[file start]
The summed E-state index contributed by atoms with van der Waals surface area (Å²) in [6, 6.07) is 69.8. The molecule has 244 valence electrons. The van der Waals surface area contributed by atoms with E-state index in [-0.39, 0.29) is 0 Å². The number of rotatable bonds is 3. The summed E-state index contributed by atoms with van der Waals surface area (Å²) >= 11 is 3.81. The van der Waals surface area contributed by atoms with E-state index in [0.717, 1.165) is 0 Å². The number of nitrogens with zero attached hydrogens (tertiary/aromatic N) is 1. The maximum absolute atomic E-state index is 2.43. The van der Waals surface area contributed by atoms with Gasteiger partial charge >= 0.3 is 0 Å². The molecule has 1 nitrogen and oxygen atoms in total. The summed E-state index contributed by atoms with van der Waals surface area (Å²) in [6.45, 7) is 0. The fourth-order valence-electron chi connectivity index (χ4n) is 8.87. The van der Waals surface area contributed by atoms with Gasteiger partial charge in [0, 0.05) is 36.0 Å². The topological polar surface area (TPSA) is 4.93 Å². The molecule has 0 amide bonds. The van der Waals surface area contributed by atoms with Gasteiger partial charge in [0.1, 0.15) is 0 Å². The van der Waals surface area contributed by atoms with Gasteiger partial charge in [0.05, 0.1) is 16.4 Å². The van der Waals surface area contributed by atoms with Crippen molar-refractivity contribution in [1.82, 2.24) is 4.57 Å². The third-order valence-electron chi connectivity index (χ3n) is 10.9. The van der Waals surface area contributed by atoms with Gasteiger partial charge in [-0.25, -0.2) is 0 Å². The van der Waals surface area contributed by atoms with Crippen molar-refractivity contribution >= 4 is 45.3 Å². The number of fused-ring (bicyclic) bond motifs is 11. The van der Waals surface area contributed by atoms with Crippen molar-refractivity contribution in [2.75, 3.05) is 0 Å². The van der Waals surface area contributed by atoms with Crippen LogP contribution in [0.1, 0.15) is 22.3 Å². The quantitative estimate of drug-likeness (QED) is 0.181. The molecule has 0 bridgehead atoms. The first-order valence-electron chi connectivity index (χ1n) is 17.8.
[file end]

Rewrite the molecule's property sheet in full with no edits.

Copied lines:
The summed E-state index contributed by atoms with van der Waals surface area (Å²) in [6, 6.07) is 69.8. The molecule has 244 valence electrons. The van der Waals surface area contributed by atoms with E-state index in [-0.39, 0.29) is 0 Å². The number of rotatable bonds is 3. The summed E-state index contributed by atoms with van der Waals surface area (Å²) >= 11 is 3.81. The van der Waals surface area contributed by atoms with E-state index in [0.717, 1.165) is 0 Å². The number of nitrogens with zero attached hydrogens (tertiary/aromatic N) is 1. The maximum absolute atomic E-state index is 2.43. The van der Waals surface area contributed by atoms with Gasteiger partial charge >= 0.3 is 0 Å². The molecule has 1 nitrogen and oxygen atoms in total. The summed E-state index contributed by atoms with van der Waals surface area (Å²) in [6.45, 7) is 0. The fourth-order valence-electron chi connectivity index (χ4n) is 8.87. The van der Waals surface area contributed by atoms with Gasteiger partial charge in [0, 0.05) is 36.0 Å². The topological polar surface area (TPSA) is 4.93 Å². The molecule has 0 amide bonds. The van der Waals surface area contributed by atoms with Gasteiger partial charge in [0.1, 0.15) is 0 Å². The van der Waals surface area contributed by atoms with Gasteiger partial charge in [0.05, 0.1) is 16.4 Å². The van der Waals surface area contributed by atoms with Crippen molar-refractivity contribution in [1.82, 2.24) is 4.57 Å². The third-order valence-electron chi connectivity index (χ3n) is 10.9. The van der Waals surface area contributed by atoms with Gasteiger partial charge in [-0.25, -0.2) is 0 Å². The van der Waals surface area contributed by atoms with Crippen molar-refractivity contribution >= 4 is 45.3 Å². The number of fused-ring (bicyclic) bond motifs is 11. The van der Waals surface area contributed by atoms with Crippen molar-refractivity contribution in [2.75, 3.05) is 0 Å². The van der Waals surface area contributed by atoms with Crippen LogP contribution in [0.1, 0.15) is 22.3 Å². The quantitative estimate of drug-likeness (QED) is 0.181. The molecule has 0 bridgehead atoms. The first-order valence-electron chi connectivity index (χ1n) is 17.8.